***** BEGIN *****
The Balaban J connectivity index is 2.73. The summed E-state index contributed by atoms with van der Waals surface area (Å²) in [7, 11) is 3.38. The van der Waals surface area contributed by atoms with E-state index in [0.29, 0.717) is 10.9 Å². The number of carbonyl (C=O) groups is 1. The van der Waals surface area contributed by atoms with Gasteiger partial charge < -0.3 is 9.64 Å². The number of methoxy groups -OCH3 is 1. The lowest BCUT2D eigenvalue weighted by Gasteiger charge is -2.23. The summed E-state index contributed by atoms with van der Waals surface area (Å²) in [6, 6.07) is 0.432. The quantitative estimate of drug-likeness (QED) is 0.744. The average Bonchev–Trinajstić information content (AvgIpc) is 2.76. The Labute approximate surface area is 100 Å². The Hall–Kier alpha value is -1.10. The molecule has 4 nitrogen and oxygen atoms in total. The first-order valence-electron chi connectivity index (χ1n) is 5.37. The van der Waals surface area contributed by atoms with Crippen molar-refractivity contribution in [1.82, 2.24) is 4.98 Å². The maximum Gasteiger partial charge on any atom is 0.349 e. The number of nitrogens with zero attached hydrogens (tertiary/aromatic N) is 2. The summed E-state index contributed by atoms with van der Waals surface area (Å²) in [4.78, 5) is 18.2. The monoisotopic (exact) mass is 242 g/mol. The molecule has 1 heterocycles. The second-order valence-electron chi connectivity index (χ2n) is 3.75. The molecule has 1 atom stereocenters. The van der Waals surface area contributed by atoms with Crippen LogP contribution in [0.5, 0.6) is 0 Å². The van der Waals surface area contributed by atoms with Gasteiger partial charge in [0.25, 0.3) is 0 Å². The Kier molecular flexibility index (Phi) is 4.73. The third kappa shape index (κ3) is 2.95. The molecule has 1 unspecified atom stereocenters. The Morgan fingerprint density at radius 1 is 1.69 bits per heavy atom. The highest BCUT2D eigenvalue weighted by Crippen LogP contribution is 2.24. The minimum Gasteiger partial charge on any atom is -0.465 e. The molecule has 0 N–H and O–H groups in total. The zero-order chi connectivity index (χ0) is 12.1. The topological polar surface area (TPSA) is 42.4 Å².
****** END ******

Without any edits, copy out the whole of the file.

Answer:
The Balaban J connectivity index is 2.73. The summed E-state index contributed by atoms with van der Waals surface area (Å²) in [7, 11) is 3.38. The van der Waals surface area contributed by atoms with E-state index in [0.29, 0.717) is 10.9 Å². The number of carbonyl (C=O) groups is 1. The van der Waals surface area contributed by atoms with Gasteiger partial charge < -0.3 is 9.64 Å². The number of methoxy groups -OCH3 is 1. The lowest BCUT2D eigenvalue weighted by Gasteiger charge is -2.23. The summed E-state index contributed by atoms with van der Waals surface area (Å²) in [6, 6.07) is 0.432. The quantitative estimate of drug-likeness (QED) is 0.744. The average Bonchev–Trinajstić information content (AvgIpc) is 2.76. The Labute approximate surface area is 100 Å². The Hall–Kier alpha value is -1.10. The molecule has 4 nitrogen and oxygen atoms in total. The first-order valence-electron chi connectivity index (χ1n) is 5.37. The van der Waals surface area contributed by atoms with Crippen molar-refractivity contribution in [1.82, 2.24) is 4.98 Å². The maximum Gasteiger partial charge on any atom is 0.349 e. The number of nitrogens with zero attached hydrogens (tertiary/aromatic N) is 2. The summed E-state index contributed by atoms with van der Waals surface area (Å²) in [4.78, 5) is 18.2. The monoisotopic (exact) mass is 242 g/mol. The molecule has 1 heterocycles. The second-order valence-electron chi connectivity index (χ2n) is 3.75. The molecule has 1 atom stereocenters. The van der Waals surface area contributed by atoms with Crippen LogP contribution in [0.5, 0.6) is 0 Å². The van der Waals surface area contributed by atoms with Gasteiger partial charge in [0.25, 0.3) is 0 Å². The Kier molecular flexibility index (Phi) is 4.73. The third kappa shape index (κ3) is 2.95. The molecule has 1 unspecified atom stereocenters. The Morgan fingerprint density at radius 1 is 1.69 bits per heavy atom. The highest BCUT2D eigenvalue weighted by Crippen LogP contribution is 2.24. The minimum Gasteiger partial charge on any atom is -0.465 e. The molecule has 0 N–H and O–H groups in total. The zero-order chi connectivity index (χ0) is 12.1. The topological polar surface area (TPSA) is 42.4 Å².